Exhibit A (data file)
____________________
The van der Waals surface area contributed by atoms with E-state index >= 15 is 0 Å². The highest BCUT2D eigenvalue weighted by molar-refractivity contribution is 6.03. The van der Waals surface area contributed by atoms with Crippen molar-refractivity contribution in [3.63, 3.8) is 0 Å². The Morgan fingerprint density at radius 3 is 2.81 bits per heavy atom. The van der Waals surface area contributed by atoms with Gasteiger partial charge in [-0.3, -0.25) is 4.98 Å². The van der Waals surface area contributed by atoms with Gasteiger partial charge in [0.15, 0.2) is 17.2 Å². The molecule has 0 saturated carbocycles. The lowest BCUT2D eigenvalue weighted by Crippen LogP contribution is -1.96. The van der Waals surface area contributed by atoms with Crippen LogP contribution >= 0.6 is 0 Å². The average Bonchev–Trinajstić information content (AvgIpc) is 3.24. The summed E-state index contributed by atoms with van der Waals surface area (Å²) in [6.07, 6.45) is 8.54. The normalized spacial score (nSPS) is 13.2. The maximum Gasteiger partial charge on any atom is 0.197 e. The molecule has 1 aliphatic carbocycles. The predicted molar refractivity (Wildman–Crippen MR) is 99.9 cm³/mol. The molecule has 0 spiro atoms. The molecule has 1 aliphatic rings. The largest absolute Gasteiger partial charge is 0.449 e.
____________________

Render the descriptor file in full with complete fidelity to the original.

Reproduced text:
The van der Waals surface area contributed by atoms with E-state index >= 15 is 0 Å². The highest BCUT2D eigenvalue weighted by molar-refractivity contribution is 6.03. The van der Waals surface area contributed by atoms with Crippen molar-refractivity contribution in [3.63, 3.8) is 0 Å². The Morgan fingerprint density at radius 3 is 2.81 bits per heavy atom. The van der Waals surface area contributed by atoms with Gasteiger partial charge in [-0.3, -0.25) is 4.98 Å². The van der Waals surface area contributed by atoms with Gasteiger partial charge in [0.15, 0.2) is 17.2 Å². The molecule has 0 saturated carbocycles. The lowest BCUT2D eigenvalue weighted by Crippen LogP contribution is -1.96. The van der Waals surface area contributed by atoms with Crippen LogP contribution >= 0.6 is 0 Å². The average Bonchev–Trinajstić information content (AvgIpc) is 3.24. The summed E-state index contributed by atoms with van der Waals surface area (Å²) in [6.07, 6.45) is 8.54. The normalized spacial score (nSPS) is 13.2. The maximum Gasteiger partial charge on any atom is 0.197 e. The molecule has 1 aliphatic carbocycles. The predicted molar refractivity (Wildman–Crippen MR) is 99.9 cm³/mol. The molecule has 0 spiro atoms. The molecule has 1 aliphatic rings. The largest absolute Gasteiger partial charge is 0.449 e.